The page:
The last time you came home, we had a long talk. We have a lot of those, but this one in particular sticks out in my mind because you mentioned  you’d gone to church while you were “away,” the first time you’d ever expressed any interest in anything religious outside of asking me to pray for you. (Your aunt, the one who sent you to the psych ward when you were just a kid, was a devout, church-every-Sunday Christian, if that puts two and two together.) You were trying to turn your life around, you said, and I believed you. I want you to know I still believe you. I believe in you, too.

I know the desire is there to change. I’ve seen you struggle with the behavior and mindset that keep you bound. You know it’s a cycle. You’ve said it yourself. But how do go from making — and spending — thousands of dollars literally overnight to being expected to pick up a 9-to-5 and assimilating into the ways of the unimprisoned population? Every time I talked to you, you seemed less and less confident in your ability to make it, to stay on the straight and narrow. You asked me, “How can a nigga in his 30s stop doing the only thing he’s been good at his whole life?”

I don’t know, Love. I really don’t. But I know I want you to be free. Not just physically, to go to the movies or the mall or the bar whenever you feel like it, but free in your mind. And eventually, hopefully, the rest of you will follow.

All love, always,

  • African Mami

    That was heartfelt!! It’s way deeper than the mental, I think it is spiritual too. Battling with inner demons that the naked eye cannot see!

    I, too, I’m rooting for this young man-I don’t know whether he exists or not, but I know his story is told by many behind bars. What a life!

  • chanela

    This was a really sweet letter BUT…if the stars aligned? really? there are tons of people who went through having drug addict parents that doesn’t mean they get a pass to become the very person that aided in their parent’s demise, a drug dealer. Why would anyone want to help some other kid’s parent get hooked on drugs? why not break the cycle for once? seriously, it really isn’t that hard to not break the law and go to jail…let alone go to jail more than once.why waste time and energy on grown folks who should know better? i’m just sayin….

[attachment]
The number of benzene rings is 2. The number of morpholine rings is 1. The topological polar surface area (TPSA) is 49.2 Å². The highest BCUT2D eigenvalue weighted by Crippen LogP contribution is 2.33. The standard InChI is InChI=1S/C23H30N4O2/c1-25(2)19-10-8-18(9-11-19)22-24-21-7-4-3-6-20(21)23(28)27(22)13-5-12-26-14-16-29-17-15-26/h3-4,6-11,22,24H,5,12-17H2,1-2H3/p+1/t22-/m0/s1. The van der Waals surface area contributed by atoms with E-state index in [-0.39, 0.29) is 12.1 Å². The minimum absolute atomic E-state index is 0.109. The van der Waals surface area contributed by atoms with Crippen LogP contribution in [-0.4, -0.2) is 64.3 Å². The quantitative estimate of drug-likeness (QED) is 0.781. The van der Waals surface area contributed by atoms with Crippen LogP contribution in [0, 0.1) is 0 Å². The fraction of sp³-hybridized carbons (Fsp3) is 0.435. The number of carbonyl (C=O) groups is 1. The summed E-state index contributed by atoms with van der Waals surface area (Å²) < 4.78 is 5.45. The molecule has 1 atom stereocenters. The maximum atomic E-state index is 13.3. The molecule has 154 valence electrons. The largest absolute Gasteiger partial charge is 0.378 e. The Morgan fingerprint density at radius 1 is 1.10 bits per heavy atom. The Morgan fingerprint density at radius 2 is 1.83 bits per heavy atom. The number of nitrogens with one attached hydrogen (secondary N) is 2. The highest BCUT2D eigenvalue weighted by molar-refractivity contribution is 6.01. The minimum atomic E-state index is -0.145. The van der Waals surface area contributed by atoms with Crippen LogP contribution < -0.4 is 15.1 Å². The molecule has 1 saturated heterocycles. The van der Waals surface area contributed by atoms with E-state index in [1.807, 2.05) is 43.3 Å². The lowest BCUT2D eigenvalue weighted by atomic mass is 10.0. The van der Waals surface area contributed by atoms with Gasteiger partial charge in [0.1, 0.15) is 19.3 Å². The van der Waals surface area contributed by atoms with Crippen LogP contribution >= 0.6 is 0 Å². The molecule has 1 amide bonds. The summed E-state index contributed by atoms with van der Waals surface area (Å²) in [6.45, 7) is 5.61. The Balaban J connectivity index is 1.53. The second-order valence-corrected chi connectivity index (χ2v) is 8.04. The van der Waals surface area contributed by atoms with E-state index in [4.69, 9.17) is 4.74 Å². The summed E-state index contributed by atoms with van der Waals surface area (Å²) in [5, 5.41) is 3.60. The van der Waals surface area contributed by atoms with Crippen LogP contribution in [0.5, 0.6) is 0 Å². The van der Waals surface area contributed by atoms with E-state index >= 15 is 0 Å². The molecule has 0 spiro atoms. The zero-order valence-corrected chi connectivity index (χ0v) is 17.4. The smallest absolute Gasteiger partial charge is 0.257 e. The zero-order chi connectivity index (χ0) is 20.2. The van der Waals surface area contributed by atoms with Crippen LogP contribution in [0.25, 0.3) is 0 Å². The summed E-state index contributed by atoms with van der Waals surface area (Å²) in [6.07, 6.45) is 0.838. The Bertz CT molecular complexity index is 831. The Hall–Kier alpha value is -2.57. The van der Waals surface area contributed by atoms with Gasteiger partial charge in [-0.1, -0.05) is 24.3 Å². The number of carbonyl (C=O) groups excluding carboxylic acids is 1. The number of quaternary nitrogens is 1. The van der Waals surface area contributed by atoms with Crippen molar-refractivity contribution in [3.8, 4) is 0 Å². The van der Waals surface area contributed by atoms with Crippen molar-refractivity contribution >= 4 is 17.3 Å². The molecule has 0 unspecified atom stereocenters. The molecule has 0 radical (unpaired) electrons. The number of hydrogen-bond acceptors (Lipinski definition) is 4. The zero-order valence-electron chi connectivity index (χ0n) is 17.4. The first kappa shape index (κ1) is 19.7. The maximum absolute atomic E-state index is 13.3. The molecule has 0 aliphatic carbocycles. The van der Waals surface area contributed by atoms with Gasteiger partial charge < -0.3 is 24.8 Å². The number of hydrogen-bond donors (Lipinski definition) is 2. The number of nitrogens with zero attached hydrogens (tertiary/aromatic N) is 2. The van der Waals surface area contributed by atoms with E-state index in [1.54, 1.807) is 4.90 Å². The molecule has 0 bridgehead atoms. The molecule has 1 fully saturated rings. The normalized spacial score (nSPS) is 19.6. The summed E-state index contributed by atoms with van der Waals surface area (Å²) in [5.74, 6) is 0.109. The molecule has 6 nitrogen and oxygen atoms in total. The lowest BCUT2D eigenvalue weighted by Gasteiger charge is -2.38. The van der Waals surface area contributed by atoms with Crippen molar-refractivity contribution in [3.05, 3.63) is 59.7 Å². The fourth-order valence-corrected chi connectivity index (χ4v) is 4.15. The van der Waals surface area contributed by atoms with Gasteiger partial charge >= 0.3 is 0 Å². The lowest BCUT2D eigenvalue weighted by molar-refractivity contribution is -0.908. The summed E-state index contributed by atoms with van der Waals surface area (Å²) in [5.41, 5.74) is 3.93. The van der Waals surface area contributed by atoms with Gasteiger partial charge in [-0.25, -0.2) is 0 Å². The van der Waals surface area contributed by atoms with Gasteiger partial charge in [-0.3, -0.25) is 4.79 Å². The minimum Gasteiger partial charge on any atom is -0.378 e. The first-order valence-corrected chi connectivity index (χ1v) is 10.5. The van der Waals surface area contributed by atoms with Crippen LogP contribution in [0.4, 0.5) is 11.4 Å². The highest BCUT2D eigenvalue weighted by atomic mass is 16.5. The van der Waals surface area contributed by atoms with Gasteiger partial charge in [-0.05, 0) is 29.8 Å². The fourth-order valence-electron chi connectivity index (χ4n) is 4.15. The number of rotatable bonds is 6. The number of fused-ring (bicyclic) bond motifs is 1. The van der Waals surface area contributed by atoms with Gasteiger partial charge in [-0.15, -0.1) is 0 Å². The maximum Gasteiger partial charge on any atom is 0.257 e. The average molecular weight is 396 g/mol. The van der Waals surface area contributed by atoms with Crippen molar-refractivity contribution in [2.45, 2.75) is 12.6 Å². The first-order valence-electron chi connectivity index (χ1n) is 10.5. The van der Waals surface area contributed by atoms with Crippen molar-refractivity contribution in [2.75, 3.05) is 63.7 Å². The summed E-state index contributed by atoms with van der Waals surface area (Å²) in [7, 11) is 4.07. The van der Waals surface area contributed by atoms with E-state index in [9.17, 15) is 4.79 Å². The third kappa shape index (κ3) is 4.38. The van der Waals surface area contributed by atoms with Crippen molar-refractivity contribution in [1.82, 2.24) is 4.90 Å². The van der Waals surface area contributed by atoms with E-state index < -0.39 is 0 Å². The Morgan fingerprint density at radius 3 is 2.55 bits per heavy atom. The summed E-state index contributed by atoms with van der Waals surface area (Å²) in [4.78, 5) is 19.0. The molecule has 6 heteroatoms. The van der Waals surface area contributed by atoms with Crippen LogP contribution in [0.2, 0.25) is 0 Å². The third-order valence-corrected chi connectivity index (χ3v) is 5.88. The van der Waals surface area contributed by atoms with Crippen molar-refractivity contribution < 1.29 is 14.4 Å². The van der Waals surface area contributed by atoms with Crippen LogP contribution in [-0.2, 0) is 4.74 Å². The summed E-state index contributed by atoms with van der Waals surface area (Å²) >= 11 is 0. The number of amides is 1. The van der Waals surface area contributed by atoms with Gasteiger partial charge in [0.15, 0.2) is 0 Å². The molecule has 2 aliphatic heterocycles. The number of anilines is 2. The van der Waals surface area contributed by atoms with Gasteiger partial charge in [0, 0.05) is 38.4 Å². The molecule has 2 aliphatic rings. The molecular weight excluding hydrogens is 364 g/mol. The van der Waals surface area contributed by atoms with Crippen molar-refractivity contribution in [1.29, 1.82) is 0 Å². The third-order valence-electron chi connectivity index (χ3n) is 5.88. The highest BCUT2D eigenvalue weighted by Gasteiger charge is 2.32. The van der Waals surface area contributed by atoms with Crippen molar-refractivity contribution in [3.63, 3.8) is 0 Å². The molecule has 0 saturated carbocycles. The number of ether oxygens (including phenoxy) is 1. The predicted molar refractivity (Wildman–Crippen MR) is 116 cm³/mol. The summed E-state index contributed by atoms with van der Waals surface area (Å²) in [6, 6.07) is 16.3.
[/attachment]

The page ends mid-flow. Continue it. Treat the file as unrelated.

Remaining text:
• Nreedus

    “why waste time and energy on grown folks who should know better?”

    Because it is far easier to sit back and judge someone else’s life. It is much more difficult to love unconditionally and to be a true and honest friend. One example is perpetuated ad nauseum on reality TV shows. The other example is part of the teachings of Jesus Christ.

  • Tash



    THANK YOU! When you know people, personally, it’s hard. you want them to do betterm you know they can do better, and they fall back into that cycle. It’s easy to judge and say “I would never…”.

  • chanela

    Oh god i had a feeling someone would pull the “judging” card. all i’m saying is why cry and make a big deal when this grown adult repeatedly made stupid decisions to land themselves in jail.obviously they don’t care too much about staying out of jail. its not judging its common sense. if certain peopple don’t want to do right then that is on them…and it has nothing to do with “targeting black men” if so many black men are in jail then its not the government’s fault. funny how other races know how to do right and stay out of jail…black folks can do it too

  • kisa


    NEVER stop praying and believing in Shawn. He needs you!
    And please always let him know you are behind him even if he were to take a few steps back again.

    Peace and Blessings….

  • Denise

    Really well-written….praying for your friend Shawn. it is so sad when people aren’t exposed to better and then are stuck….so much wasted talent and time….

  • essencegant

    This was so beautiful. You have such a way with words. I too will pray for your friend.

  • Jessica Hinsley

    i was lock up for 4 years.. i know how if feels when you dont get mail.. or hear from your loved ones so if you have a family or friend that is lock up be there for them.. I see that you have a close friend and stay by his side no matter how mad you get cause he is back there.. sometimes it takes more then one or two times for some people..